It is beautiful to see the character introductions in this single-image summary of the opening episode. Jessica Jones is filmed predominantly in the blue light of dawn or twilight, Luke Cage in orange or red tones with sunlight or incandescent bulbs, Daredevil appears in dark scenes that almost invariably have a red focal point in the background, and Iron Fist in the yellow-green of indoor strip-lighting. Their enemy Alexandra, in contrast, is devoid of hue and her scenes are brightly lit with white clothing and pale backgrounds.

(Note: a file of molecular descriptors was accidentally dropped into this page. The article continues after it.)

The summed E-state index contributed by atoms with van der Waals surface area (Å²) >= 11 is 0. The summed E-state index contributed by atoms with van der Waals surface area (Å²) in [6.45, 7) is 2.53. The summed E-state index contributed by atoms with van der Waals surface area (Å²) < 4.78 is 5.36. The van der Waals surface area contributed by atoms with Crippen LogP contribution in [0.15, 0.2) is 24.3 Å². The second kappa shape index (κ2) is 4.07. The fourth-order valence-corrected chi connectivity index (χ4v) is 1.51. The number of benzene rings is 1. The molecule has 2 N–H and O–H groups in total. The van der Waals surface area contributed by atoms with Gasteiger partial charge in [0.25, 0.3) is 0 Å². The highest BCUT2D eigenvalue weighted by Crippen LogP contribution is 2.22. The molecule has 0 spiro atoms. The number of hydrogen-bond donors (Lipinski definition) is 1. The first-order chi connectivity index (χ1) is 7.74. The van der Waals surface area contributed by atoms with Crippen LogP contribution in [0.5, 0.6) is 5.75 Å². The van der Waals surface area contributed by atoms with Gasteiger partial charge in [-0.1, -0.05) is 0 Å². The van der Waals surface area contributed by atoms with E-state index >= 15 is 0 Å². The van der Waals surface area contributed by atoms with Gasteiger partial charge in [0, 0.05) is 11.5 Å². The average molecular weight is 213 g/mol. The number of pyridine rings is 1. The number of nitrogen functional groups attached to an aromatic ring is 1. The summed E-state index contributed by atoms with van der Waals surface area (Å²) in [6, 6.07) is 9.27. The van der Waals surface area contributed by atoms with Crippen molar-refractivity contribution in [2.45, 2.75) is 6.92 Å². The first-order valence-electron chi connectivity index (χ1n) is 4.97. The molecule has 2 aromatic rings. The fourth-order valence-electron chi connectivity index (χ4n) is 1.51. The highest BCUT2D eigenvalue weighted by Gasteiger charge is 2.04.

It is also easy to look at the montage as a whole, the individual frames, or the titles and prompt recall of the feelings and intensity of watching the original episode. Placing two or more of these montages side-by-side is a method of comparing the overall mood and the changing mood of films.

You can extract frames from a DVD using the mplayer command, but only to the nearest number of whole seconds apart:

mplayer dvd://1 -vo jpeg -sstep 8 -frames 377

If your jurisdiction permits home copies of DVDs that you own, it may make more sense to create a video file on hard disk (with mplayer) and extract frames from that using the ffmeg command:

mplayer -dumpstream dvd://1 -dumpfile title1.mpg

ffmpeg -i title1.mpg -vf fps=8.28 "frame%03d.jpg"

The montage command, part of the Imagemagick suite, will create the poster from the set of extracted frames:

montage "frame*.jpg" -geometry +0+0 -tile 13x "title1-poster.png"

Slit-camera summaries